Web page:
Mike Ross hopes Ireland's punishing series of scrum sessions will pay more dividends in Saturday's crunch Six Nations game against France in Paris.
The Irish scrum has been an effective weapon so far in the championship whereas the France front row has come in for widespread criticism.
"Our scrum's been going quite well so far," said Leinster prop Ross, 34.
"We've got to make sure it continues on that upward curve. It's something we've worked extremely hard on."
Ireland appeared to have capitalised on the new scrum engagement sequence, the shorter hit benefiting their compact but powerful front-row.
Ross said: "There's a lot of pressure: the new laws have changed it from being hit with a sledge to being squeezed in a vice.
"So out goes the sledge and in comes the vice, so it's a different type of pressure.
"With the squad we have, we've got Marty Moore and Jack McGrath pushing myself and Cian Healy hard every week.
"So you know if you're even a fraction off, they'll have you."
Ross' Gallic counterpart Nicolas Mas stormed out of a news conference on Tuesday, bemoaning questions on France's inability to adapt to the revised scrummaging laws.
However, Ross insists that he is expecting a fierce front-row battle in the Stade de France.
"I know Thomas Domingo quite well having played against him so many times over the years," he said.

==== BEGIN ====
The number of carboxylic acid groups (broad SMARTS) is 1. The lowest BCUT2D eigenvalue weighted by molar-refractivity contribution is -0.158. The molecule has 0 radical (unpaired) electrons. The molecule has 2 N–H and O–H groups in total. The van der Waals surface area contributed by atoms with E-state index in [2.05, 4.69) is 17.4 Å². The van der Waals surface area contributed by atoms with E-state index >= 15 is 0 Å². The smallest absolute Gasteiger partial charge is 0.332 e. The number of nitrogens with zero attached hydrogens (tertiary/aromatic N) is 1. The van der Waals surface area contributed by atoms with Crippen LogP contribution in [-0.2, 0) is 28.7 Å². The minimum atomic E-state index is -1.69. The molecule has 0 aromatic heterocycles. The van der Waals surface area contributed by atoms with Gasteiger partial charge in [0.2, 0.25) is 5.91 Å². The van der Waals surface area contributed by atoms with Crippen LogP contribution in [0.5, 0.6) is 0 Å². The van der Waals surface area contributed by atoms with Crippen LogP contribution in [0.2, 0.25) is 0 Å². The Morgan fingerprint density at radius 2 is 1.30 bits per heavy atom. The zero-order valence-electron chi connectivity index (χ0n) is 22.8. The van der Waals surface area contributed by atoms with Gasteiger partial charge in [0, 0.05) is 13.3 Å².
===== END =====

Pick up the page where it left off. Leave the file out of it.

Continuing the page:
"He's a good lad and I'll probably have a beer with him afterwards, but when he's on the pitch he'll try to get into you.
"He's short, squat, he'll try to get under you and take you up, and on the far side then you've got Nicolas Mas who's a fairly well-capped veteran at this stage and I think he's been playing quite well, having watched a bit of him.
"Their scrum has been mixed. Sometimes they'll absolutely murder teams, others they get disrupted.
"We'll be working hard on that ourselves, trying to make sure any ball they do get is as unpleasant as possible for their scrum-half."
With England facing Italy in Rome earlier on Saturday, the Irish will know exactly what they have to do to win their first championship in five seasons.
If England are unable to win by more than 50 points, a victory of any margin in Paris will be sufficient to secure the title for Joe Schmidt's side.
Brian O'Driscoll's hat-trick of tries helped Ireland earn their last Paris win back in 2000.
The Irish have drawn with France in both their last two meetings and Ross believes they can go one better this weekend.
"We're aware of the record but it's not an issue or a problem," he said. "This is an opportunity to make history for us."